Can the Senate Refuse to Seat Blagojevich’s Appointee?
Politico and MSNBC are reporting that the Senate Democratic leadership is indicating its refusal to seat Roland Burris, who Illinois Governor Rod Blagojevich today indicated he will appoint to fill President-Elect Obama’s vacant Senate seat.
I’m not sure where the Senate Democratic leadership thinks it gets the authority to not seat Burris. Under Powell v. McCormack, the ability of the Senate to exclude someone would seem to be limited to judging that he hadn’t won the election (not applicable here) or that he is not qualified (30 years old, a resident of Illinois, and a U.S. citizen for nine years). Their discomfort with Burris’s appointer doesn’t enter into it.
Presumably, they could seat Burris and then expel him, but that would require a 2/3 vote, which would be hard to muster given that, by all accounts today, Burris is personally unobjectionable.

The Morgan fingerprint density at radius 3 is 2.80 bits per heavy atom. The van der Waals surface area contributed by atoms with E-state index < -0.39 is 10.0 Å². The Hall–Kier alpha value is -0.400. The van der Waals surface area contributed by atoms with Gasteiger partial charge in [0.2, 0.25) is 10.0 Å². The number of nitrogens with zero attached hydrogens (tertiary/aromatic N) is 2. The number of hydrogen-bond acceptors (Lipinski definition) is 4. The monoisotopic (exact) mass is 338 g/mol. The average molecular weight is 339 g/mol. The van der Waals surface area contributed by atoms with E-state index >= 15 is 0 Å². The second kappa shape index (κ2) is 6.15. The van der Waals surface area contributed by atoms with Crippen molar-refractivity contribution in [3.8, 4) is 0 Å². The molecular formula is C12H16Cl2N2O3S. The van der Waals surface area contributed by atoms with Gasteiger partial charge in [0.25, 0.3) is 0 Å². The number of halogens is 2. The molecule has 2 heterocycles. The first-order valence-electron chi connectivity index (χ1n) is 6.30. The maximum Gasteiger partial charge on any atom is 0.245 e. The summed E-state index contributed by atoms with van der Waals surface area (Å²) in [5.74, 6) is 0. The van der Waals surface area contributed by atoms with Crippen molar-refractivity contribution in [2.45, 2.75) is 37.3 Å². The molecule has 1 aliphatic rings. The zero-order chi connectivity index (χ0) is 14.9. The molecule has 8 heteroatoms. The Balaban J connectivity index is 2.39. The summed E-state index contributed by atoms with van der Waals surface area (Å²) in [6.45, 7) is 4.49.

My best guess is that the Senate Democratic leadership would argue that the Senate’s authority to judge the elections of its members extends by analogy to judging the appointments of its members; and that a corrupt election would be cause to not seat someone, so a corrupt appointment should be too. But surely this sort of determination would require some sort of investigation rather than a conclusion that Burris is unfit for office (even if the Senate could get away with this constitutionally, it shouldn’t try to). Burris has not been connected to the corruption case as far as I know. What are the odds that Blagojevich would appoint him corruptly in the middle of this investigation?
If I were a leader in the Senate, I would confer with Sen. Durbin and Illinois state officials, and see what they think. I might hold some hearings to find out more about the circumstances of Burris’s selection. But I would not say that the Senate can just refuse to seat Burris.